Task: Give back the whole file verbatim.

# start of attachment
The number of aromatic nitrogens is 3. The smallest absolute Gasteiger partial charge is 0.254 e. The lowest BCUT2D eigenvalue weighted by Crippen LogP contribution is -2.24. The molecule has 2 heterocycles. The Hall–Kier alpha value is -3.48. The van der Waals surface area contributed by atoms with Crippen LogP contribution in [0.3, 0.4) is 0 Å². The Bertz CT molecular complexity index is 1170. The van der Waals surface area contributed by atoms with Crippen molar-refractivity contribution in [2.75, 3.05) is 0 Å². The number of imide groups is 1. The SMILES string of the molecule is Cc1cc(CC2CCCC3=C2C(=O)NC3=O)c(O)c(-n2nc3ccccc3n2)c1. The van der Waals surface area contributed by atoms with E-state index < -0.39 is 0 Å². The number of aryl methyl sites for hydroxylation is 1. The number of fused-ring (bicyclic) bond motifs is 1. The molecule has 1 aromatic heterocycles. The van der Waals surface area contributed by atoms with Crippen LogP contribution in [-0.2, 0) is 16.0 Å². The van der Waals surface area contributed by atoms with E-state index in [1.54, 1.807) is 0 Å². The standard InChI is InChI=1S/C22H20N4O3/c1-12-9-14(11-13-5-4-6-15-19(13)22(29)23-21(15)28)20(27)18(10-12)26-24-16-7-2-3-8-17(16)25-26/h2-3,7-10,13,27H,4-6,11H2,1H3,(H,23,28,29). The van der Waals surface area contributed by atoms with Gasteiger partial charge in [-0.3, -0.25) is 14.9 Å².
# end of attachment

The number of aromatic nitrogens is 3. The smallest absolute Gasteiger partial charge is 0.254 e. The lowest BCUT2D eigenvalue weighted by Crippen LogP contribution is -2.24. The molecule has 2 heterocycles. The Hall–Kier alpha value is -3.48. The van der Waals surface area contributed by atoms with Crippen LogP contribution in [0.3, 0.4) is 0 Å². The Bertz CT molecular complexity index is 1170. The van der Waals surface area contributed by atoms with Crippen molar-refractivity contribution in [2.75, 3.05) is 0 Å². The number of imide groups is 1. The SMILES string of the molecule is Cc1cc(CC2CCCC3=C2C(=O)NC3=O)c(O)c(-n2nc3ccccc3n2)c1. The van der Waals surface area contributed by atoms with E-state index < -0.39 is 0 Å². The number of aryl methyl sites for hydroxylation is 1. The number of fused-ring (bicyclic) bond motifs is 1. The molecule has 1 aromatic heterocycles. The van der Waals surface area contributed by atoms with Crippen LogP contribution in [-0.2, 0) is 16.0 Å². The van der Waals surface area contributed by atoms with E-state index in [1.54, 1.807) is 0 Å². The standard InChI is InChI=1S/C22H20N4O3/c1-12-9-14(11-13-5-4-6-15-19(13)22(29)23-21(15)28)20(27)18(10-12)26-24-16-7-2-3-8-17(16)25-26/h2-3,7-10,13,27H,4-6,11H2,1H3,(H,23,28,29). The van der Waals surface area contributed by atoms with Gasteiger partial charge in [-0.3, -0.25) is 14.9 Å².